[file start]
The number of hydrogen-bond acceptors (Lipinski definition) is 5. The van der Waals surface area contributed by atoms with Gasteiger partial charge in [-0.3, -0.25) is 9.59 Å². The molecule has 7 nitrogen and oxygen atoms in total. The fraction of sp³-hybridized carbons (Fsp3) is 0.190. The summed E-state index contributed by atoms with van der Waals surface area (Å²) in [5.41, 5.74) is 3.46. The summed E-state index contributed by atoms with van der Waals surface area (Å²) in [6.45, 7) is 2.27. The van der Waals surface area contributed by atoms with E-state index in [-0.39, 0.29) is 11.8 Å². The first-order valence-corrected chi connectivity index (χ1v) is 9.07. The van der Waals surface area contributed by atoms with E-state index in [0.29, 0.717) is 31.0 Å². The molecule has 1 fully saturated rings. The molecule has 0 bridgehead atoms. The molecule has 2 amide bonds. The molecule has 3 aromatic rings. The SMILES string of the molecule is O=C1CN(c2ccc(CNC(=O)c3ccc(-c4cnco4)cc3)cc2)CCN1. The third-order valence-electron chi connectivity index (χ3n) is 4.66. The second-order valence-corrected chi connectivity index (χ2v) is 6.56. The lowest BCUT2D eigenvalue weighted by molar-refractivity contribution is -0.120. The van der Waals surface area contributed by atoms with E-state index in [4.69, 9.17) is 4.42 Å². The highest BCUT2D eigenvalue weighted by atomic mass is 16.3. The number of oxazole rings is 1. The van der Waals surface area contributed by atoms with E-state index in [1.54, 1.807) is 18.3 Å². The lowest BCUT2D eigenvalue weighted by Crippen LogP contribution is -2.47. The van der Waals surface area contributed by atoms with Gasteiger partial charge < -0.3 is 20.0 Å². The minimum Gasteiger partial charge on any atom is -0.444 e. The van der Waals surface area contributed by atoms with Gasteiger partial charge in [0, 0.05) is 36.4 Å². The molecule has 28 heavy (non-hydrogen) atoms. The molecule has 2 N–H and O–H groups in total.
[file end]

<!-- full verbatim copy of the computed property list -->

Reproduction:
The number of hydrogen-bond acceptors (Lipinski definition) is 5. The van der Waals surface area contributed by atoms with Gasteiger partial charge in [-0.3, -0.25) is 9.59 Å². The molecule has 7 nitrogen and oxygen atoms in total. The fraction of sp³-hybridized carbons (Fsp3) is 0.190. The summed E-state index contributed by atoms with van der Waals surface area (Å²) in [5.41, 5.74) is 3.46. The summed E-state index contributed by atoms with van der Waals surface area (Å²) in [6.45, 7) is 2.27. The van der Waals surface area contributed by atoms with E-state index in [-0.39, 0.29) is 11.8 Å². The first-order valence-corrected chi connectivity index (χ1v) is 9.07. The van der Waals surface area contributed by atoms with E-state index in [0.29, 0.717) is 31.0 Å². The molecule has 1 fully saturated rings. The molecule has 0 bridgehead atoms. The molecule has 2 amide bonds. The molecule has 3 aromatic rings. The SMILES string of the molecule is O=C1CN(c2ccc(CNC(=O)c3ccc(-c4cnco4)cc3)cc2)CCN1. The third-order valence-electron chi connectivity index (χ3n) is 4.66. The second-order valence-corrected chi connectivity index (χ2v) is 6.56. The lowest BCUT2D eigenvalue weighted by molar-refractivity contribution is -0.120. The van der Waals surface area contributed by atoms with E-state index in [4.69, 9.17) is 4.42 Å². The highest BCUT2D eigenvalue weighted by atomic mass is 16.3. The number of oxazole rings is 1. The van der Waals surface area contributed by atoms with E-state index in [1.54, 1.807) is 18.3 Å². The lowest BCUT2D eigenvalue weighted by Crippen LogP contribution is -2.47. The van der Waals surface area contributed by atoms with Gasteiger partial charge < -0.3 is 20.0 Å². The minimum Gasteiger partial charge on any atom is -0.444 e. The van der Waals surface area contributed by atoms with Gasteiger partial charge in [0, 0.05) is 36.4 Å². The molecule has 28 heavy (non-hydrogen) atoms. The molecule has 2 N–H and O–H groups in total.